The Big E — Estrogen
There seems to be a special relationship between estrogen levels and migraine headaches. Though both men and women produce estrogen, the hormone levels fluctuate much more for females (both during the menstrual cycle and between puberty, reproductive age, and menopause), than for males, whose estrogen levels remain relatively stable throughout their lives. For women, estrogen typically decreases at the end of the luteal phase of the menstrual cycle or when those on hormone therapy are at “trough” (right before their next hormone administration). Studies have shown that minimizing these drops may help reduce migraine frequency. Combined hormonal contraceptives (pills, patches, and rings containing both estrogen and a progestogen) have been shown to have some effect on reducing fluctuations in estrogen subsequently decreasing perimenstrual migraines. It also appears that migraines can occur when estrogen levels are artificially manipulated as well. Scientists have also studied male-to-female transgender women on estrogen hormone therapy and discovered that migraine headaches tended to increase in this group when they began their hormone therapy.
P is for… Prostaglandins!
Prostaglandins are a hormone-like compound involved in the regulation of the menstrual cycle and nervous system functioning. These compounds may also play a role in the regulation of the nerves sensitive to facial pain, also a possible link to perimenstrual headaches.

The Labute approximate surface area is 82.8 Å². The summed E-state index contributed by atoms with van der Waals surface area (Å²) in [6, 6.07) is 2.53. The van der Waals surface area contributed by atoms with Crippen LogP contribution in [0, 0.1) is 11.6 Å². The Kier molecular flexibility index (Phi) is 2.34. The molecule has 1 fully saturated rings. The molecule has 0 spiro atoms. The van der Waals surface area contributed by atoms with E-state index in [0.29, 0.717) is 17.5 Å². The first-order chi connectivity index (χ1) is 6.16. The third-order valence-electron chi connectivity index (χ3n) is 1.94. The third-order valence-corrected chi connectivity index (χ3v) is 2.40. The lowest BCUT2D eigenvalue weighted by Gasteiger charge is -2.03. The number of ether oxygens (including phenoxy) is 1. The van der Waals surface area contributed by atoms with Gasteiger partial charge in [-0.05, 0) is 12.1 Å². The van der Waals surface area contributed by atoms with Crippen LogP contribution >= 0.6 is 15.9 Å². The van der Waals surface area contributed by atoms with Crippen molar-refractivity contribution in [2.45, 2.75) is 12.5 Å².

Prostaglandin levels in the body have been found to be highest during perimenstrual migraine and are often accompanied by dysmenorrhea (aka strong menstrual cramps, typically interfering with normal activities). If you take medicine that inhibits prostaglandin production, you may be able to reduce the likelihood of both perimenstrual migraines and dysmenorrhea.
These are just a couple possibilities that researchers have found that might explain monthly migraines — and future studies will hopefully provide more answers. Perimenstrual migraine can also sometimes indicate a menstrual disorder, such as abnormal hormonal cycles with elevated estrogen levels or excessive menstrual flow — so you might want to check in with your health care provider about possible causes and treatments that are best for you. You may also want to check out the National Headache Foundation for resources and tips.
Hope you find some monthly relief soon!